Admittedly there are different deadlines for the application of the measures mentioned, but it is nonetheless true that as regards Community legislation the ‘non-deterioration principle’ (recognised in the EU Treaty) prevails, as well as the different case-law generated so far, which makes compliance with the principles laid down in directives compulsory as soon as they are adopted.

In view of the fact that the Commission is still considering a number of public complaints concerning the contradiction between the Spanish Hydrological Plan and the European Sustainable Development Strategy (including, in particular, failure to comply with the Community acquis as regards the environment) and that the planned golf courses constitute one of the symptoms of the Plan’s unsustainability, does the Commission not consider that the above-mentioned 66 projects in eastern Spain are in blatant contravention of the principles of the framework directive on water, as well as the ‘principle of non- deterioration’ incorporated in the Treaty?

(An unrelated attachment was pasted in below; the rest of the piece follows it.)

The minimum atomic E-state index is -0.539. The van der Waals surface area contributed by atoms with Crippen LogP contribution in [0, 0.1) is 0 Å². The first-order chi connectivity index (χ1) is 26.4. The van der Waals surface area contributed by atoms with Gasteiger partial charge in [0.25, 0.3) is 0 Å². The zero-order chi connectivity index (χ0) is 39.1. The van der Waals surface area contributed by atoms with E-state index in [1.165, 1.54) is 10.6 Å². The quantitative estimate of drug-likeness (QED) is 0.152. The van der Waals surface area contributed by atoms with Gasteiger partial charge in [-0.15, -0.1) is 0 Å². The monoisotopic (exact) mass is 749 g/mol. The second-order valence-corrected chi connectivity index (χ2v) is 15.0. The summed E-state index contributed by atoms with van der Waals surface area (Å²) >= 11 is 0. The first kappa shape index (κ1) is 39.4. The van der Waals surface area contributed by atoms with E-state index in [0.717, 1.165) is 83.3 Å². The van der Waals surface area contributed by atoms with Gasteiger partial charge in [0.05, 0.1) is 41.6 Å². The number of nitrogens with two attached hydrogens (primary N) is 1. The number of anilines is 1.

Does the Commission not consider that its report on the public complaints submitted concerning the National Hydrological Plan should include an assessment of the specific issue of the water requirements of golf courses?

( 1 ) ( 2 )

OJ C 340 E, 4.12.2001, p. 99. OJ L 327, 22.12.2000, p. 1.

Answer given by Mrs Wallström on behalf of the Commission

(14 June 2002)

The Commission received a copy of the National Hydrological Plan law 10/2001, which in several places and in particular in Article 17 deals with the uses of the waters transferred. In this article, it is stated that the use of these waters will be to complete the existing water supply and to guarantee existing and future

14.11.2002

EN
EN

Official Journal of the European Communities

C 277 E/189